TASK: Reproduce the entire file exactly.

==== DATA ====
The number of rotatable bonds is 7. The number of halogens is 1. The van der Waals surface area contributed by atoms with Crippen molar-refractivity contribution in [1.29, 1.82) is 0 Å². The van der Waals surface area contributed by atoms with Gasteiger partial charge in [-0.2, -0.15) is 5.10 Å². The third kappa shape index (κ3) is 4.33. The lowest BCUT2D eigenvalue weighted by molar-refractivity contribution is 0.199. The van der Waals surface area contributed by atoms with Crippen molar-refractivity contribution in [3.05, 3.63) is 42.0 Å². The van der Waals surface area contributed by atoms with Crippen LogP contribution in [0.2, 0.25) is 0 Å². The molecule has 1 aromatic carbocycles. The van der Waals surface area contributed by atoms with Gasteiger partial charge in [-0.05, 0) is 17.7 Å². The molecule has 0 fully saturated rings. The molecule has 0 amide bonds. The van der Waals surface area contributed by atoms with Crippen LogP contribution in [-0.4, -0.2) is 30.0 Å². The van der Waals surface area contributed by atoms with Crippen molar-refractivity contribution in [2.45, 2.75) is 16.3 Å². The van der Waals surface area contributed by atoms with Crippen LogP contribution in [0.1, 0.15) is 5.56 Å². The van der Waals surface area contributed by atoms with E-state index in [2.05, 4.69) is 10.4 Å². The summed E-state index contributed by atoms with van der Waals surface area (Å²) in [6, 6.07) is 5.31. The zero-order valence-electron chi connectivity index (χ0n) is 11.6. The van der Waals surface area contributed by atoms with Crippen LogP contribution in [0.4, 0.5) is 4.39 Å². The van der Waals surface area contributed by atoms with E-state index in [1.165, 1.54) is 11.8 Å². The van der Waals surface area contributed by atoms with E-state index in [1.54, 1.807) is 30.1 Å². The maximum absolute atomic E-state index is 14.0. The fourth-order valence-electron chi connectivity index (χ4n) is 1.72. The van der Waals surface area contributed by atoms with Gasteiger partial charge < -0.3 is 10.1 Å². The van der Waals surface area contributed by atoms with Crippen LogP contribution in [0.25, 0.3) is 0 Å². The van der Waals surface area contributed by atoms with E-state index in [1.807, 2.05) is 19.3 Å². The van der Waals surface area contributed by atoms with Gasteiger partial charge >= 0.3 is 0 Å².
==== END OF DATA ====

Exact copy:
The number of rotatable bonds is 7. The number of halogens is 1. The van der Waals surface area contributed by atoms with Crippen molar-refractivity contribution in [1.29, 1.82) is 0 Å². The van der Waals surface area contributed by atoms with Gasteiger partial charge in [-0.2, -0.15) is 5.10 Å². The third kappa shape index (κ3) is 4.33. The lowest BCUT2D eigenvalue weighted by molar-refractivity contribution is 0.199. The van der Waals surface area contributed by atoms with Crippen molar-refractivity contribution in [3.05, 3.63) is 42.0 Å². The van der Waals surface area contributed by atoms with Crippen LogP contribution in [0.2, 0.25) is 0 Å². The molecule has 1 aromatic carbocycles. The van der Waals surface area contributed by atoms with Gasteiger partial charge in [-0.05, 0) is 17.7 Å². The molecule has 0 fully saturated rings. The molecule has 0 amide bonds. The van der Waals surface area contributed by atoms with Crippen LogP contribution in [-0.4, -0.2) is 30.0 Å². The van der Waals surface area contributed by atoms with Crippen molar-refractivity contribution in [2.45, 2.75) is 16.3 Å². The van der Waals surface area contributed by atoms with Crippen LogP contribution in [0.1, 0.15) is 5.56 Å². The van der Waals surface area contributed by atoms with E-state index in [2.05, 4.69) is 10.4 Å². The summed E-state index contributed by atoms with van der Waals surface area (Å²) in [6, 6.07) is 5.31. The zero-order valence-electron chi connectivity index (χ0n) is 11.6. The van der Waals surface area contributed by atoms with Crippen LogP contribution in [0.4, 0.5) is 4.39 Å². The van der Waals surface area contributed by atoms with E-state index in [1.165, 1.54) is 11.8 Å². The van der Waals surface area contributed by atoms with E-state index in [1.54, 1.807) is 30.1 Å². The maximum absolute atomic E-state index is 14.0. The fourth-order valence-electron chi connectivity index (χ4n) is 1.72. The van der Waals surface area contributed by atoms with Gasteiger partial charge < -0.3 is 10.1 Å². The van der Waals surface area contributed by atoms with Crippen LogP contribution in [0.25, 0.3) is 0 Å². The van der Waals surface area contributed by atoms with E-state index in [1.807, 2.05) is 19.3 Å². The van der Waals surface area contributed by atoms with Gasteiger partial charge >= 0.3 is 0 Å².